This chapter reviews literature related to the emerging concept of cost-benefitassociations. Cost-benefit-associations are the degree to which thoughts of costs evoke thoughts of benefits and vice versa. Strong reciprocal associations between costs and benefits have been implicitly assumed by various theories such as rational choice accounts. Despite this theoretical importance, cost-benefit-associations have rarely been addressed in the literature. Based on related streams of literature and preliminary evidence this chapter provides a theoretical framework for the phenomenon. The framework describes major determinants and consequences of differing degrees of costbenefit-associations and highlights their broad theoretical and practical relevance.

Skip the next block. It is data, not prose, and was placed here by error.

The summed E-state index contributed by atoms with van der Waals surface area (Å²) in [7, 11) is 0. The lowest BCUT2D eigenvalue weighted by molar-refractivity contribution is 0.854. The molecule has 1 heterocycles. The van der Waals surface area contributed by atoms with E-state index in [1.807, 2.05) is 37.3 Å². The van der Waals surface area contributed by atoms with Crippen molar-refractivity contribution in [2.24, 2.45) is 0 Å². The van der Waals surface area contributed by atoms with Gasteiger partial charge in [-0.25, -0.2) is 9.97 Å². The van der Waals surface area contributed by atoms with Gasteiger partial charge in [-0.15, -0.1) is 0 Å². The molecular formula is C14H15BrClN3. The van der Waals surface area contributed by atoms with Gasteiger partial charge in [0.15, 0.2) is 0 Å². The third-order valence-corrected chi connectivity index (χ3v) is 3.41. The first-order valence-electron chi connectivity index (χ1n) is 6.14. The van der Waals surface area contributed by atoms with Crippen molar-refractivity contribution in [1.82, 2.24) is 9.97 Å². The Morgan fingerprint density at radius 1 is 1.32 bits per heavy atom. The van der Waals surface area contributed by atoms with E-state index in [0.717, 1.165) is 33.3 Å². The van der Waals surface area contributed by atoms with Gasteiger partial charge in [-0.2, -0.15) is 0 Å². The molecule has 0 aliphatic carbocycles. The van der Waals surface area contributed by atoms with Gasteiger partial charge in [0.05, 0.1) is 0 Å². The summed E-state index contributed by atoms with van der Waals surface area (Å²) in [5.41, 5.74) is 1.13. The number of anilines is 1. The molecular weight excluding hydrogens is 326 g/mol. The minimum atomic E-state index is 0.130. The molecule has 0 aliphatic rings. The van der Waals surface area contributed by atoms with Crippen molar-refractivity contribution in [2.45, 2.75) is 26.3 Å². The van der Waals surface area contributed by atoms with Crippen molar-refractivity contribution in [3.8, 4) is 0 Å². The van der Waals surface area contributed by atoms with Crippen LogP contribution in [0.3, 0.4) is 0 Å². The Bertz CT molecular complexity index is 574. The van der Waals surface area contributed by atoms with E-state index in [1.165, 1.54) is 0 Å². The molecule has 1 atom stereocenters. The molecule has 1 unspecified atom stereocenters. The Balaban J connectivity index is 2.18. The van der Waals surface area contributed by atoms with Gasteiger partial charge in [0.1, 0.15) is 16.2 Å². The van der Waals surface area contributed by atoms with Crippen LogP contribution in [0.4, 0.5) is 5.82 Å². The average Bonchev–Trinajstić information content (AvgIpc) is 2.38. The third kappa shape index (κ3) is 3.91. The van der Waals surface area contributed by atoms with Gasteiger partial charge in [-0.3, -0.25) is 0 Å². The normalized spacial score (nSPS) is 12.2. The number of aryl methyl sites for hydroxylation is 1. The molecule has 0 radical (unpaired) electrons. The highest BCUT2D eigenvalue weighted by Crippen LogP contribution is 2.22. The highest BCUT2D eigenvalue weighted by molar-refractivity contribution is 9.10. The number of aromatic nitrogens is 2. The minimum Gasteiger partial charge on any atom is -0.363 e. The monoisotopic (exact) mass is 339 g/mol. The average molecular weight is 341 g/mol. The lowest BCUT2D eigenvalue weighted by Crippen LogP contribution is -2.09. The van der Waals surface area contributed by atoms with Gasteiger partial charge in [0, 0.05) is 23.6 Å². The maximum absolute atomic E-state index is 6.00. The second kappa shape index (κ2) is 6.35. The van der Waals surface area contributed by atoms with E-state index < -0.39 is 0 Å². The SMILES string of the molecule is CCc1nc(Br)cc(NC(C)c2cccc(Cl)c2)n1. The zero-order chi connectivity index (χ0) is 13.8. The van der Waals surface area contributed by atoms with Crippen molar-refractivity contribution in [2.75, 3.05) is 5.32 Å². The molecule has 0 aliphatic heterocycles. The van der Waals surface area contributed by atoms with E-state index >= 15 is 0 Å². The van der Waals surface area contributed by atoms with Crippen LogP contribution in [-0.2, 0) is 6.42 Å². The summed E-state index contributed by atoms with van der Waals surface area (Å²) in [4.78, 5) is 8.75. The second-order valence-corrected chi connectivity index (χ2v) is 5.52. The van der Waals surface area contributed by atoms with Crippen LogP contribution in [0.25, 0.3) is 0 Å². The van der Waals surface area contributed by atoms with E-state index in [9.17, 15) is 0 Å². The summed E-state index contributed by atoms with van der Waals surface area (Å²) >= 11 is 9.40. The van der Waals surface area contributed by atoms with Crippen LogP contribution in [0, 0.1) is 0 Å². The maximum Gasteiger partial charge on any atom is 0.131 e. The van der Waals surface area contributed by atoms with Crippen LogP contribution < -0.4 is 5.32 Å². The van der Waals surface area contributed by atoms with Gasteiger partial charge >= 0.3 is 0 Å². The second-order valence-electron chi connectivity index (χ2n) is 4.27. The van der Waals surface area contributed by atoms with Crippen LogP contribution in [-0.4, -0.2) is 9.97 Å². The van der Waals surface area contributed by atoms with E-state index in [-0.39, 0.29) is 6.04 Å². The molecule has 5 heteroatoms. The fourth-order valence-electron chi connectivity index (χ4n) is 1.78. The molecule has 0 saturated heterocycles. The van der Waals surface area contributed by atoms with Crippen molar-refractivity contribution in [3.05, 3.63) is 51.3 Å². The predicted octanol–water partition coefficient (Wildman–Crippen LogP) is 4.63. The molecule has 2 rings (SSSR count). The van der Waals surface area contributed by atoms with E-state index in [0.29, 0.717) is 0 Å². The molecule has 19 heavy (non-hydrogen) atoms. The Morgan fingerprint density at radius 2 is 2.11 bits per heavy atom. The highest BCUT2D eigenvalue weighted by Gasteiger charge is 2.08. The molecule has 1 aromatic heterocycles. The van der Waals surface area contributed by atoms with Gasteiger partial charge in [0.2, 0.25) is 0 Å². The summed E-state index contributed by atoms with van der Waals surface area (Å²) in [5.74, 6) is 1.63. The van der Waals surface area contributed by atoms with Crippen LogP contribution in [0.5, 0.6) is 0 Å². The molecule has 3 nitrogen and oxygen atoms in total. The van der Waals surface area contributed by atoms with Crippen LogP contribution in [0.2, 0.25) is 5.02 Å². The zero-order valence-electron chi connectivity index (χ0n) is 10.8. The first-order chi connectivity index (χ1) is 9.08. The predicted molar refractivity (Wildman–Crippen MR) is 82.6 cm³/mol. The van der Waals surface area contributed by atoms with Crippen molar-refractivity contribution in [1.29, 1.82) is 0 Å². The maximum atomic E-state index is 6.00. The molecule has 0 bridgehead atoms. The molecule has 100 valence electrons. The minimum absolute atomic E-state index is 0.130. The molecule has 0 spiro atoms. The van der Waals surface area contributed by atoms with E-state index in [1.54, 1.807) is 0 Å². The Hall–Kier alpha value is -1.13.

|Title of host publication||Consumer Behavior|
|Place of Publication||Hauppauge, New York|
|Publisher||Nova Science Publishers|
|Pages||227 - 237|
|Publication status||Published - 2009|